After a month of much discussion and analysis on how to design Player Centered Sessions, we found several valuable concepts that can be incorporated to the way we design sessions.
In simple words, if we want to discuss designing player centered sessions, we need to start by answering two questions: What’s a player centered approach? And why is it important?
What’s A Player Centered Approach?
In words of Juan Gonzalez Mendia, Director of Sudamerica Coaching (watch the full webinar here):
A player centered approach is about putting the participant at the center of the learning process. It’s about the decision making. Most of the environments in sports in the last 20 years have been related to education, and in the last 50 or 60 years (if not more) education has been related to somebody on a step, literally, telling the participants what they need to learn. If they were lucky, they would also hear ‘why’ they need to learn it. A participant centered approach is the opposite. This is a real story that serves as an example. I started teaching at a school years ago, in 2008, and the classroom had a step, so in my first week I turned that step into a stage. I moved my desk to the back of the room, and we turned the step into a stage in which the student would perform, express himself/herself, or present”.
As you can infer from this passage, in a participant centered approach the role of the teacher (coach) relates more to facilitating than it does to instructing.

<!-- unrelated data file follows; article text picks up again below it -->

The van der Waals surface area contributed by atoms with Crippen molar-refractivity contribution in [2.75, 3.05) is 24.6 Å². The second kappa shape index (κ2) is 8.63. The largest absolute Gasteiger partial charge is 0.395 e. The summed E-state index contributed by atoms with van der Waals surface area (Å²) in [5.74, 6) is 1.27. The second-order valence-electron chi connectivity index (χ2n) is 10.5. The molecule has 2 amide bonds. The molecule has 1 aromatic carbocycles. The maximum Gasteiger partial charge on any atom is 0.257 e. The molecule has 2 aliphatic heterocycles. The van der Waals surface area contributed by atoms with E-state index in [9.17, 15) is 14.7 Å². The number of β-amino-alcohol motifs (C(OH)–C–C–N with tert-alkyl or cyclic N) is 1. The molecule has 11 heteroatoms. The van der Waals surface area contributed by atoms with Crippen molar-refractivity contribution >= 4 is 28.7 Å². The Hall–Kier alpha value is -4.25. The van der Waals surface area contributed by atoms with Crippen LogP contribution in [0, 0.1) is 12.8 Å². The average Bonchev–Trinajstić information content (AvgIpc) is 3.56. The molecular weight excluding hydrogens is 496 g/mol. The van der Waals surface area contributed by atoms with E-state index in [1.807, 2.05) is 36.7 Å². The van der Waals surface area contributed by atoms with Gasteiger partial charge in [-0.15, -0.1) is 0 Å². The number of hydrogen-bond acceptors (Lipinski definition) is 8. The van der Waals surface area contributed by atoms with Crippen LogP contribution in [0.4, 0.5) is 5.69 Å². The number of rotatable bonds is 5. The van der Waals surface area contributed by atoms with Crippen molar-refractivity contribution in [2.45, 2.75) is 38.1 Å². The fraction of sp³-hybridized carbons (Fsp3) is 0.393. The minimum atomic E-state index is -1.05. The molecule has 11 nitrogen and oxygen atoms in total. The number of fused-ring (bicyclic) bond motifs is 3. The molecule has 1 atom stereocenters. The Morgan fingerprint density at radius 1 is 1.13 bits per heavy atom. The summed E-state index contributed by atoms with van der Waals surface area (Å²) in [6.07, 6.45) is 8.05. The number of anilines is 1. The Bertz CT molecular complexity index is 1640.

Why Is It Important?
A Player Centered Approach is vital for us in it’s alignment with our core belief that the game is the teacher (or the best learning environment), and therefore the coach works as a facilitator. Quoting The Heart Of The Rush:
At Rush Soccer, we believe that the game is the teacher. It is in the complexity of the game where skills and creativity arise and develop, not in isolated, mechanized situations. These last can introduce a concept or a technique but can never be the core or the proposed channel for learning. It is in the game that the player discovers solutions and creativity arises, and it is the role of the coach to facilitate that environment and guide, when needed, through that discovery. It’s participant centered, not coach centered.
Building off of that base, the question that arises is how the Rush Way materializes this player centered approach.